Outside the hangar there is a stack of 9�-by-15�-foot, heavy-framed glass windows that came out of the State of Wisconsin building at the New York World's Fair—another of those bargains that Holman could not resist. The windows got to the Holman and Moody plant in good condition. Today, however, the windows look as if they had been through the Battle of Stalingrad, and it's all John Holman's fault. Holman loves to operate forklift trucks. A short time ago, while forklifting the huge Wisconsin windows from where they were to where he thought they should be, Holman dropped them. ' "Employees warned me that the windows were not secure and might fall off," Holman confesses, "but I didn't listen to them. I did a no-no right in front of everybody."

Because his father died when he was young, Holman was obliged to go to work at the age of 15 in his off-school hours. From the mid-1930s through the early '50s he worked for a variety of auto body shops, machine shops and salvage yards in the Greater Los Angeles area, but the occupation most responsible for his later connections with the Ford company was one he undertook on his own. Even in the '30s, before Los Angeles had a super freeway system on which the populace could rumple their cars en masse, a good number of drivers were smashing into each other. As a consequence, in Southern California the demand for used parts—particularly bumpers, grilles, headlights, fenders and paneling—exceeded the supply. In Texas the situation was the opposite. There was an excess of used parts. Although in their big country Texans wore out their cars, in the tired heaps that went to the salvage yards there were many parts almost like new, particularly exterior components that suffered relatively little in the arid climate. On and off, from the late '30s through the early '50s, Holman made a decent, albeit taxing, livelihood trucking through the Southwest, buying car parts cheap and selling them high back in Los Angeles.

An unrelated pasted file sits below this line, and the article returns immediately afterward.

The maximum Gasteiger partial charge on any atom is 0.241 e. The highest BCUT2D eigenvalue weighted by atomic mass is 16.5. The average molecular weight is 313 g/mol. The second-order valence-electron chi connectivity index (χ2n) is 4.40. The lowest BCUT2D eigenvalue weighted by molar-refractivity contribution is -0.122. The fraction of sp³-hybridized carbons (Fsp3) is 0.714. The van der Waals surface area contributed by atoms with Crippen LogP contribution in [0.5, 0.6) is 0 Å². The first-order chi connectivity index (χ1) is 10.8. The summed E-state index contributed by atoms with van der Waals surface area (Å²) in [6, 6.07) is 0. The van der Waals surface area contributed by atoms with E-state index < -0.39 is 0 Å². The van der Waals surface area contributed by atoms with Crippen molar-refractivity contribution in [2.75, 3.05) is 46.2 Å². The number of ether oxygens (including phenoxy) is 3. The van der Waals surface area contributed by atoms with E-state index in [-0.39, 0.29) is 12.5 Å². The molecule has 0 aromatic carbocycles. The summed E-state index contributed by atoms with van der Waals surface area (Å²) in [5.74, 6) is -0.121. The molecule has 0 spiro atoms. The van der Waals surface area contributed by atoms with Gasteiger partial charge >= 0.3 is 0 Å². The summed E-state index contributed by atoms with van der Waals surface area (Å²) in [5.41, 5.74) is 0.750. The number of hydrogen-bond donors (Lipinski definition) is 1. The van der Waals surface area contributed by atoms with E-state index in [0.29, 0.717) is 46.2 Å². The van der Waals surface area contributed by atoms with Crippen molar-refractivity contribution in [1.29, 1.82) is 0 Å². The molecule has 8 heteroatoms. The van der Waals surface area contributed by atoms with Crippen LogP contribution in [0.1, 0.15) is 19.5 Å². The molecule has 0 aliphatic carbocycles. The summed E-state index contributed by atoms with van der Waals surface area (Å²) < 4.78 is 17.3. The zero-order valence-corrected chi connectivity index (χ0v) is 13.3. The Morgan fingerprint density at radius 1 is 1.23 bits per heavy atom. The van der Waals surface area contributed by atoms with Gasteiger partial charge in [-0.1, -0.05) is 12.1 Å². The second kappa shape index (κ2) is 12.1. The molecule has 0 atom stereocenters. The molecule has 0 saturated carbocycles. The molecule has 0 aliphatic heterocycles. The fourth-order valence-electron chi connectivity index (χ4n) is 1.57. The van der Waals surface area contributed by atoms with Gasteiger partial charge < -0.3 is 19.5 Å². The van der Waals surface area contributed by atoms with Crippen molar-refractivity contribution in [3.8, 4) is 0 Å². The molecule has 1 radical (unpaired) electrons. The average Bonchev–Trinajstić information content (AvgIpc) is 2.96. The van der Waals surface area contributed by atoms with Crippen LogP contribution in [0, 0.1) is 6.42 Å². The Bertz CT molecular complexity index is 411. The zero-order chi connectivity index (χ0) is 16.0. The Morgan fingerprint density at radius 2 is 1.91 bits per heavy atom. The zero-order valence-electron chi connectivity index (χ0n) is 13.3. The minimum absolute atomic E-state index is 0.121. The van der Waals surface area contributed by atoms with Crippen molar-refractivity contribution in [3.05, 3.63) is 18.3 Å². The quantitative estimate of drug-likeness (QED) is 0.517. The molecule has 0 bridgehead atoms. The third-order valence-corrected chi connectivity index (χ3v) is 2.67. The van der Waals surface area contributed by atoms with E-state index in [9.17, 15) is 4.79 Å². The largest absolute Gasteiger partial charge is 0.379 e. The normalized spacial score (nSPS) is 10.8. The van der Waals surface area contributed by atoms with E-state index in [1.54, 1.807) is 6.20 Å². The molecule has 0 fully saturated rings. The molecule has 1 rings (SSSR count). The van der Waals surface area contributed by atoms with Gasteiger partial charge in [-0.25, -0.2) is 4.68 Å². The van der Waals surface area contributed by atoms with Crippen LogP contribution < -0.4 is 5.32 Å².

In 1952 the Lincoln-Mercury Division of the Ford Motor Company decided to enter a factory team in the annual 2,000-mile Mexican Carrera, a combination road race and survival test that is no longer held for humanitarian reasons. Lincoln-Mercury needed a good parts man who could also drive a maintenance truck in slam-bang fashion over Mexico's unpredictable roads. John Holman not only filled those requirements but had another strong point in his favor. Even in the poorest Mexican restaurants along the route he could usually keep his food down while those around him were losing theirs. Holman served the winning stock Lincolns in the Mexican ordeals of 1952, '53 and '54, and in one way or another he has been working with high-performance Ford products ever since.